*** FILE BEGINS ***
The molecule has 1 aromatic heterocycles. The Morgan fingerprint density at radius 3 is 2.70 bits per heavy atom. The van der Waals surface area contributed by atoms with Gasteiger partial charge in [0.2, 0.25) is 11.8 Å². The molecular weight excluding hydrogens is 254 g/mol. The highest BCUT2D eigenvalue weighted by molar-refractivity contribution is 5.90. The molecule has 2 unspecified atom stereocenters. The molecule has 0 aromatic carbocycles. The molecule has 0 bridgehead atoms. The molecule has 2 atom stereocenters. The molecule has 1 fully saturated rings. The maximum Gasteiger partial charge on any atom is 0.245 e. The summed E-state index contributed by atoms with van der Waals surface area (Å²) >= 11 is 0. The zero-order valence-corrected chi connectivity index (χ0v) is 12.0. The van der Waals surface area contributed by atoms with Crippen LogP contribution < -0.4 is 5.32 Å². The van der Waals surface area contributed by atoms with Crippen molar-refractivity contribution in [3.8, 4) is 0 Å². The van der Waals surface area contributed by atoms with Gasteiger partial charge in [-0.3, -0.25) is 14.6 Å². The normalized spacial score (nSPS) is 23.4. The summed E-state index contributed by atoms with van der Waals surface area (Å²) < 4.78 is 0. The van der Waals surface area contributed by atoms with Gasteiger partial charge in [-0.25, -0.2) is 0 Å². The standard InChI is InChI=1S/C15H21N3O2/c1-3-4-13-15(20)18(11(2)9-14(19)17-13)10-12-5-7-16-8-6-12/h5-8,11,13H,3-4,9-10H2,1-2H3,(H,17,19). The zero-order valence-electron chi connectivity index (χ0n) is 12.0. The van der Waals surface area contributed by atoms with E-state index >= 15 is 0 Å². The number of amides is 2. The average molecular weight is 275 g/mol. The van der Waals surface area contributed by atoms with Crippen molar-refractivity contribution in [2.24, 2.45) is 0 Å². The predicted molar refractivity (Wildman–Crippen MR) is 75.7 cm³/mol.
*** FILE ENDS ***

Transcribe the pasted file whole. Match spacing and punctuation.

The molecule has 1 aromatic heterocycles. The Morgan fingerprint density at radius 3 is 2.70 bits per heavy atom. The van der Waals surface area contributed by atoms with Gasteiger partial charge in [0.2, 0.25) is 11.8 Å². The molecular weight excluding hydrogens is 254 g/mol. The highest BCUT2D eigenvalue weighted by molar-refractivity contribution is 5.90. The molecule has 2 unspecified atom stereocenters. The molecule has 0 aromatic carbocycles. The molecule has 0 bridgehead atoms. The molecule has 2 atom stereocenters. The molecule has 1 fully saturated rings. The maximum Gasteiger partial charge on any atom is 0.245 e. The summed E-state index contributed by atoms with van der Waals surface area (Å²) >= 11 is 0. The zero-order valence-corrected chi connectivity index (χ0v) is 12.0. The van der Waals surface area contributed by atoms with Crippen LogP contribution < -0.4 is 5.32 Å². The van der Waals surface area contributed by atoms with Crippen molar-refractivity contribution in [3.8, 4) is 0 Å². The van der Waals surface area contributed by atoms with Gasteiger partial charge in [-0.3, -0.25) is 14.6 Å². The normalized spacial score (nSPS) is 23.4. The summed E-state index contributed by atoms with van der Waals surface area (Å²) < 4.78 is 0. The van der Waals surface area contributed by atoms with Gasteiger partial charge in [-0.25, -0.2) is 0 Å². The standard InChI is InChI=1S/C15H21N3O2/c1-3-4-13-15(20)18(11(2)9-14(19)17-13)10-12-5-7-16-8-6-12/h5-8,11,13H,3-4,9-10H2,1-2H3,(H,17,19). The zero-order valence-electron chi connectivity index (χ0n) is 12.0. The van der Waals surface area contributed by atoms with E-state index >= 15 is 0 Å². The number of amides is 2. The average molecular weight is 275 g/mol. The van der Waals surface area contributed by atoms with Crippen molar-refractivity contribution in [2.24, 2.45) is 0 Å². The predicted molar refractivity (Wildman–Crippen MR) is 75.7 cm³/mol.